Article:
Chicago.- Before the year 2000, México was not really a democracy. For 70 years this country was a piece of land ruled by members of the PRI (The Institutional Revolutionary Party), a propaganda machine disguised as a political party and full of corrupt and greedy people. During this era elections were a sham. People were paid or bribed to vote for the PRI. Somehow even the dead could vote, and many Mexicans were to poor to know that this was happening or to fight back for their rights. But then in 2000 the unthinkable happened. The PRI was defeated by Vicente Fox from the PAN (the National Action Party), bringing a much-expected new era to the country.
The PAN started a transition to transparency and a quest to end political corruption. It also brought its politicians closer to their counterparts of the United States. President Vicente Fox acquired rock-star status and opened up a hermetic México to the world. The PAN won the presidential elections again in 2006, and it started a war against the drug cartels that has cost many lives but has also disrupted organized crime. During the PRI's dictatorship political opponents dissappeared, justice was non-existent, and a culture of corruption grew so large that not even the alternacy of power has been able to deal with it.
And now the PRI is back. This party won the presidential elections of 2011 and took back the reins of power last year. But this time the PRI promises it has changed, although none of its politicians has ever admitted to the atrocities they committed or offered an apology to the Mexican people. Since its return, The PRI has achieved the passage of a telecommunications act and an education reform that includes the evaluations of teachers, and is now pushing for energy and financial reforms.
I champion the achievements of México after it expelled the PRI in 2000. There have been no more economic crisis like the ones that plagued the country in the 20th century. I had no choice but to leave the country after the last one in 1994. México also weathered the Great Recession of the United States, and is one of the strongest economies in the American Continent. But the problem of poverty and inequality still exists, just like it did 200 years ago when the Mexicans got rid of the Spanish. And young people with no opportunities are being recruited by the drug cartels left and right, a problem that will not end until something changes the balance in the distribution of wealth.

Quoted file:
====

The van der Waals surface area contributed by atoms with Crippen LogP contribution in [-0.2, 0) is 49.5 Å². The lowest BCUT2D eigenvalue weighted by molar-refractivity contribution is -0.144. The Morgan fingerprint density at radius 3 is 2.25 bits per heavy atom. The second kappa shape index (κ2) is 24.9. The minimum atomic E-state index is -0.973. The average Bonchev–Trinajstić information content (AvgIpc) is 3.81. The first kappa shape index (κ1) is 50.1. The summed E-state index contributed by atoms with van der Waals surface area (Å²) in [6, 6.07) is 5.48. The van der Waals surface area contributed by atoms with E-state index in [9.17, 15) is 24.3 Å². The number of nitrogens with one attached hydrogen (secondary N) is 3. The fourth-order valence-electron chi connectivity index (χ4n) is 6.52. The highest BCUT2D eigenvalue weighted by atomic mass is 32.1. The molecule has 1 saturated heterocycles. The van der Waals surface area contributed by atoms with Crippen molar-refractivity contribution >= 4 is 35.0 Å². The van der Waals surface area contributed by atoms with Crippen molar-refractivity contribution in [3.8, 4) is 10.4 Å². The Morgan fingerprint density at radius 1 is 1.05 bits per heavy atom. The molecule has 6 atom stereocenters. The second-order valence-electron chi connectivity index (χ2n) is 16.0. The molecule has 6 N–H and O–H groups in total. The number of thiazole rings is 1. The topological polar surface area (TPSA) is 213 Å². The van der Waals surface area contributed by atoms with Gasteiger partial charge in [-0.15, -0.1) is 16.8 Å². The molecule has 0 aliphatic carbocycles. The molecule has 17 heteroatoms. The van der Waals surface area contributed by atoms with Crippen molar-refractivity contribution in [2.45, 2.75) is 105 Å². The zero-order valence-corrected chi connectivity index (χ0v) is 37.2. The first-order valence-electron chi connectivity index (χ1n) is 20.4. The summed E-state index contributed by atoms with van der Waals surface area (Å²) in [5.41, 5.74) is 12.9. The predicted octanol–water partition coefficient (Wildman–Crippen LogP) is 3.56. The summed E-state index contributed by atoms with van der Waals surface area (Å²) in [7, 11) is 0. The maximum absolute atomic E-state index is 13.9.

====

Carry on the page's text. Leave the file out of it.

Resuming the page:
Today was the anniversary of the second Mexican Revolution. I say the second revolution because México has had two.The first one was started in 1810 by the Catholic priest, Miguel Hidalgo, in order to overthrow the Spanish colonizers who had been exploiting the Mexicans for three centuries, and was successful in winning independence. The second revolution was started in 1910 by President Francisco Madero after the poor repudiated Porfirio Diaz dictatorship and the extremely unequal distribution of wealth. This struggle overthrew the regime, and secured a constitution that protected the rights of workers and equality.
The PRI was founded in 1929 by President Plutarco Elías Calles, one of the last revolutionary leaders. The party's original name was the National Revolutionary Party (PNR), and under its rule México nationalized the oil industry and outlawed illiteracy "a key moment in México's modernization," according to Reuters. But the PRI became intoxicated with power, and it used its grip on the presidency to corrupt all levels of government and affiliated institutions. They held back México's development for most of the 20th century.
So now that the PRI is back there is great reason to be suspicious. The reforms that they are now championing are the same ones that the PAN wanted to pass for 12 years, but the PRI never let them, holding México back for 12 more years. The PAN was also much better at combating the drug cartels, and worked together with the United States across borders to diminish them. The PRI has scaled back this binational efforts. President Enrique Peña Nieto also lacks Vicente Fox's rock-star style, or President Enrique Calderón leadership skills. The latter PAN president was a relentless leader against organized crime.
Many call the PRI a dinosaur, which could be due to the size it acquired while it opressed México for seven decades, or because it came back from the past to reign over the Mexicans one more time. "The PRI belongs—in its long analogy to prehistory—to a far away past whose consequences we feel with all of the weight of horror and crime," PROCESO noted. But this time México is better prepared, and times have changed. This time when Mexicans get tired of their government, they don't have to launch an armed revolution to exert political pressure. They could follow Egypt's or Tunisia's examples, and straighten up or even scare the Mexican dinosaur away.
Enlace a historia en español/Link to Spanish version.